Do all ducks lay eggs? The generic overgeneralization effect
Generics are statements such as “tigers are striped” and “ducks lay eggs”. They express general, though not universal or exceptionless, claims about kinds (Carlson & Pelletier, 1995). For example, the generic “ducks lay eggs” seems true even though many ducks (e.g. the males) do not lay eggs. The universally quantified version of the statement should be rejected, however: it is incorrect to say “all ducks lay eggs”, since many ducks do not lay eggs. We found that adults nonetheless often judged such universal statements true, despite knowing that only one gender had the relevant property (Experiment 1). The effect was not due to participants interpreting the universals as quantifying over subkinds, or as applying to only a subset of the kind (e.g. only the females) (Experiment 2), and it persisted even when people judged that male ducks did not lay eggs only moments before (Experiment 3). It also persisted when people were presented with correct alternatives such as “some ducks do not lay eggs” (Experiment 4). Our findings reveal a robust generic overgeneralization effect, predicted by the hypothesis that generics express primitive, default generalizations.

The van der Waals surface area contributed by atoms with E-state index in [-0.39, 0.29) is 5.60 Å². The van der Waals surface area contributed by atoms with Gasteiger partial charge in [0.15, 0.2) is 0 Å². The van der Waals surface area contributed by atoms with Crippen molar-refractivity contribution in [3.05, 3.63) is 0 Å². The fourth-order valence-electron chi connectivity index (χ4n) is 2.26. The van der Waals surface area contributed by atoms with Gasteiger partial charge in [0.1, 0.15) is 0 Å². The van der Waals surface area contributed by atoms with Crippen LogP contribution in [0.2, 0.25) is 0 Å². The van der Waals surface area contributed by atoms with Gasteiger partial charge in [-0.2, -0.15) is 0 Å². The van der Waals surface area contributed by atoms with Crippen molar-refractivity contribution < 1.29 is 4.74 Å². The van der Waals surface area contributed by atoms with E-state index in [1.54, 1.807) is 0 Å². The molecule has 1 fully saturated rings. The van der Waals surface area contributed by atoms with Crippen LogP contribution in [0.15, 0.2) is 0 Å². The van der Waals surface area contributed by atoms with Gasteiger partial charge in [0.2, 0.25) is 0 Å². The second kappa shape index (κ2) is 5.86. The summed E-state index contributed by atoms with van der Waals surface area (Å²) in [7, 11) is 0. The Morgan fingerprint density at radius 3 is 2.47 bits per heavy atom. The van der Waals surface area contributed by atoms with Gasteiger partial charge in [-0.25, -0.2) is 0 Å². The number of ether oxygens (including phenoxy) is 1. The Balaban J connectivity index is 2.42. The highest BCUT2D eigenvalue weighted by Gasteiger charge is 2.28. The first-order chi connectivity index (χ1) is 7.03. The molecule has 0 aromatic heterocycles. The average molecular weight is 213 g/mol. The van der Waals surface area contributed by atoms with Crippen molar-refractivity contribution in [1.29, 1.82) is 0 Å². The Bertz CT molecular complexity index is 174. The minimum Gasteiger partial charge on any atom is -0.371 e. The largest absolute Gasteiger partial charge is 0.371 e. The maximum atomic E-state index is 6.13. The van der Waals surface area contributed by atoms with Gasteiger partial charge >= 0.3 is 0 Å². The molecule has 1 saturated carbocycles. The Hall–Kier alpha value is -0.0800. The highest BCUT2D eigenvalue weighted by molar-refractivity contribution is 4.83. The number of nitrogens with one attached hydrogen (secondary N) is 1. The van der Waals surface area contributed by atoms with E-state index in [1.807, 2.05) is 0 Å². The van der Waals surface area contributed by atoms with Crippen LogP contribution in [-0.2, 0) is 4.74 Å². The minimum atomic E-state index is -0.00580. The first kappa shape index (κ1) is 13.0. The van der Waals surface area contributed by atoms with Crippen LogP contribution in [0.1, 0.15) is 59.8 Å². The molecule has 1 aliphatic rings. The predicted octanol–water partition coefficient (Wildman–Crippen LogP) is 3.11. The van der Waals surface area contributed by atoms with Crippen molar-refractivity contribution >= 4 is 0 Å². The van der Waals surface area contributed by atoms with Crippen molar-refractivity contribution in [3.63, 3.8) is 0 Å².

from the Journal of Memory and Language